Next in our performance series is all about helping you to fuel your body in the right way to optimise performance, maximise recovery and stay healthy at the same time. Following on from our article about the benefits about consuming dark chocolate, here we talk about how the right nutrition for runners can really take your performance to the next level.

Common amongst most runners is the delight that comes with being able to eat, a lot! Principally this is because running burns a lot of calories and if you’re running consistently and to a high intensity your body needs the calories to repair itself and restock those glycogen stores.

When thinking about which foods you can consume to improve your performance, one of the best ways to get started is to plan ahead. Being organised and choosing your own snacks in advance can have huge benefits not only for your wallet but also the energy and performance benefits you obtain. Snacks which are healthy and convenient but offer solid energy return, include trail mix with dried fruit and seeds, bananas and other high protein snacks.

Whilst processed food is not intrinsically bad, most experts now agree that the more natural foods you can include in your diet the better. Making root vegetables the mainstay of your main meals is key and making sure to eat as much natural food as you can.

That doesn’t mean the odd ‘cheat meal’ is bad, in fact, sustainability is key and occasional rewards can help deliver consistency, providing it’s done in moderation.

What about alcohol?

All the best things are also the worst for you, right? Alcohol is no different. Despite the fact that it’s guaranteed to make you a brilliant dancer, a smooth talker and a certified 10/10, it’s also absolutely useless in making you a better runner. In fact, it’s actually pretty harmful to health and performance when it is consumed in too great a quantity.

Like everything, in moderation it’s unlikely to do too much damage but avoiding it completely in the build up to a key race is likely to result in performance benefits.

What the experts say

As ever at Trackstaa, we don’t just expect you to take our word for it. We spoke with SENr registered Performance Nutritionist, Danny Webber (@webbernutrition), who has over 7 years’ experience working with a diverse range of athletes at all levels. Danny works with middle and long distance endurance athletes, sprint to ultra MTB cyclists and triathletes and is currently the performance nutritionist for Table Tennis England, Caldy RUFC and, amongst others, Sport Liverpool.

My first question for Danny was why is nutrition so important? His reply could not be clearer. “An effective nutrition plan is so important and with it you can maximise your training, promote training adaptations, reduce the risk of illness and injury and maintain low body fat levels and muscle strength”, he says.Specifically for running, he was quick to debunk some common misconceptions.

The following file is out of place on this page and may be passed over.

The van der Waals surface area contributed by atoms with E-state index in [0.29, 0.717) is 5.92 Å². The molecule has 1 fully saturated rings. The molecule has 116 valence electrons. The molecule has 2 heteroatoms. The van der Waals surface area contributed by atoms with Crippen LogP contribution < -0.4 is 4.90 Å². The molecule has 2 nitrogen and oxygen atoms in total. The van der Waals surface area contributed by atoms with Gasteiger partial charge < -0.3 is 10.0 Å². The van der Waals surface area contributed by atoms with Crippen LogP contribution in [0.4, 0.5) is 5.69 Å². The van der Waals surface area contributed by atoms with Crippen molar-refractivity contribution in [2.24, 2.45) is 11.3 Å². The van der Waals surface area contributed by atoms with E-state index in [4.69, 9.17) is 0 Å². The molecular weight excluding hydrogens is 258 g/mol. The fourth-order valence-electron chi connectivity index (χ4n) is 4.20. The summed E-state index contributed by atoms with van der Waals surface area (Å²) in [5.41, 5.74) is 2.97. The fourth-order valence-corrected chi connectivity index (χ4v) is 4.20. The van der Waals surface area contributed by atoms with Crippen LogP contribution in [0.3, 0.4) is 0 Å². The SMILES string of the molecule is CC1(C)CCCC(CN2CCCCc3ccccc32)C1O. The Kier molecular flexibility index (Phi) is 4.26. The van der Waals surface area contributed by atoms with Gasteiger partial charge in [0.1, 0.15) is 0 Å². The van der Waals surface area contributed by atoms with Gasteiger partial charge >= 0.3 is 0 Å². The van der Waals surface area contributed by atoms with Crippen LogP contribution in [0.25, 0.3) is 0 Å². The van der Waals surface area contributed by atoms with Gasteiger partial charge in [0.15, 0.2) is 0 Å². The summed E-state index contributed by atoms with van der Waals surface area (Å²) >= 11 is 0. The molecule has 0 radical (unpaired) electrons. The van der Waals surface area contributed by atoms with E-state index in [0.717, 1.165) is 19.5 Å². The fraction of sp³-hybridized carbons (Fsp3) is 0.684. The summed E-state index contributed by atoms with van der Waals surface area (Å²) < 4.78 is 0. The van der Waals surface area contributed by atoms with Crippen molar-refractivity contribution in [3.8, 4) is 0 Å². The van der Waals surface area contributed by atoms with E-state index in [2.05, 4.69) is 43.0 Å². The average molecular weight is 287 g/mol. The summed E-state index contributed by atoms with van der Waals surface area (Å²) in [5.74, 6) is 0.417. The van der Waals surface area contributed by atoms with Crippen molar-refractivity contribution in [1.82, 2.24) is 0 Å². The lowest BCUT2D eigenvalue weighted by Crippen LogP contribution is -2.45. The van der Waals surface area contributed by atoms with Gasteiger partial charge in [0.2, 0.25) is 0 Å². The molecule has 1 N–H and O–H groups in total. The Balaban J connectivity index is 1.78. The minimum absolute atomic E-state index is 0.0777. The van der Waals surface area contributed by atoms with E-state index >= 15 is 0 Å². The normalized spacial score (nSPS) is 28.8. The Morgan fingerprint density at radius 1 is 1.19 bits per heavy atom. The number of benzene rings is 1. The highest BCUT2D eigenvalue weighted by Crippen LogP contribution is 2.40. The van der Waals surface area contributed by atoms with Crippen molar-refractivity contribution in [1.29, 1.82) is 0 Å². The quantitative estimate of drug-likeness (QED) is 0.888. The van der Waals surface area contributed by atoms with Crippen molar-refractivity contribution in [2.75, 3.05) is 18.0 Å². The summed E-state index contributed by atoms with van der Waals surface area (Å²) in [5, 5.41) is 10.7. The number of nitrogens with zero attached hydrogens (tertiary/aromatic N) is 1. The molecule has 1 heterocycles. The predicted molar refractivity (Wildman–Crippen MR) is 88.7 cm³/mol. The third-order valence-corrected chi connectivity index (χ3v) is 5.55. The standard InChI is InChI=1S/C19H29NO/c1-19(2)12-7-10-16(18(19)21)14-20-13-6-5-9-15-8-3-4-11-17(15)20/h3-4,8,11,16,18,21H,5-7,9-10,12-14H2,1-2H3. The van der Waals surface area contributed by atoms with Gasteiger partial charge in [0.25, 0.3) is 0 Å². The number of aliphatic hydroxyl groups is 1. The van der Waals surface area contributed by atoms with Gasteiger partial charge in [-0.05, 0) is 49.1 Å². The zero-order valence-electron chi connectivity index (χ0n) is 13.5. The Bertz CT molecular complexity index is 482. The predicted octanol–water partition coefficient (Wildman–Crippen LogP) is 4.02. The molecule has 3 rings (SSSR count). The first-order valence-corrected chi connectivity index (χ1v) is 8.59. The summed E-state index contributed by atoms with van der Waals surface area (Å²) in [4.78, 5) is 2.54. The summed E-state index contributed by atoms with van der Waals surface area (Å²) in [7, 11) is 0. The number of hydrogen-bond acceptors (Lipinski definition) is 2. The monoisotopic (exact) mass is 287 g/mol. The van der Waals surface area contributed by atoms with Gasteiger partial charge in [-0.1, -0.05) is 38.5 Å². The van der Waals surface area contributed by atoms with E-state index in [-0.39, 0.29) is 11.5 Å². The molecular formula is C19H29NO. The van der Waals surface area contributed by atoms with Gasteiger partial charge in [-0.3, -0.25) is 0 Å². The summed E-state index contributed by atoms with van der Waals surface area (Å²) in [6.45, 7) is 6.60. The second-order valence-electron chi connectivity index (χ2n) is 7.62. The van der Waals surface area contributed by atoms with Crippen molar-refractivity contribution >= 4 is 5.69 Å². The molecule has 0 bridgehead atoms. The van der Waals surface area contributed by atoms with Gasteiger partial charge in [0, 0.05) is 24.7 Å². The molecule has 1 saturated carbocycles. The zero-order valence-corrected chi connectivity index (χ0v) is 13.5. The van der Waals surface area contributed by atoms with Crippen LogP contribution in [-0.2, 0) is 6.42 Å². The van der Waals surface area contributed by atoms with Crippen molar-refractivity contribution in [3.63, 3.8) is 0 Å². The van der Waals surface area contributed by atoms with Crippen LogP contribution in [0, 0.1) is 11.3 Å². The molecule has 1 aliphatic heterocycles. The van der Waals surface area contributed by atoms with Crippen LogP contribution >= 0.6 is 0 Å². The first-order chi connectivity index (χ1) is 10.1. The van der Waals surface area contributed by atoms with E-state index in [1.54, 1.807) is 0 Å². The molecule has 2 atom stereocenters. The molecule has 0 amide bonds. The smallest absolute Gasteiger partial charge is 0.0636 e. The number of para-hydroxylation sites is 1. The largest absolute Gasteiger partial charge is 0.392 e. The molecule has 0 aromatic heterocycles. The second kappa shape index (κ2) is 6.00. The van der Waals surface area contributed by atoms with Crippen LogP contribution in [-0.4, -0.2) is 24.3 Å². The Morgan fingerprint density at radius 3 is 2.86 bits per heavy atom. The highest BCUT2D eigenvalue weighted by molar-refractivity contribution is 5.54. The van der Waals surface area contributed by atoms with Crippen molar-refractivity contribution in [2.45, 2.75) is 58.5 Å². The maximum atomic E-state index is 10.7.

“It is well established that carbohydrates are the body’s primary energy source for running, but this doesn’t mean that every training session should be performed following a large carbohydrate meal, or with additional carbohydrate drinks or gels during training. In fact, strategically planning lower intensity runs to be done with low carbohydrate availability (e.g. fasted training) can further enhance metabolic adaptations to help the muscles use more fat for energy and reduce the reliance on its glycogen stores.”

Key too for many runners is ensuring that a healthy load of carbohydrates is balanced by sufficient protein. “Eating enough protein is also important to help support these training adaptations by remodelling the damaged tissues to repair stronger. Protein should not just be consumed immediately after training, but actually having 25-30g every 3-4 hours with your meals is a much more effective strategy to maximise recovery”, Danny says.

Sound complicated? Well, if like me, you’re a bit lost here are Danny’s top 5 tips for runners to maximise their performance through adequate nutrition:

1. Periodise your nutrition according to your training volume – increase carbohydrate intake on harder training days and reduce on lighter training/recovery days.

2. Have a snack before training to top up your energy levels if you haven’t eaten for 3+ hours before planning to train – very common for those who run after work at 5-6pm.

3. Distribute your protein intake evenly throughout the day with every meal, which means most runners will likely need to include more at breakfast and lunch.

4. Hydrate well and do not underestimate just how much you will sweat during training. Sweat rates can vary from 0.8-2L per hour. Include electrolytes and add salt to your food if you’re a salty sweater!

5. Focus on good quality food and don’t look for a quick fix with supplements. A variety of fruit and vegetables (fresh, frozen, tinned all count!) give you so much more than any multivitamin ever will.

If all this talk is making you hungry or more interested in food, you can check out our article on the performance benefits of dark chocolate, here.

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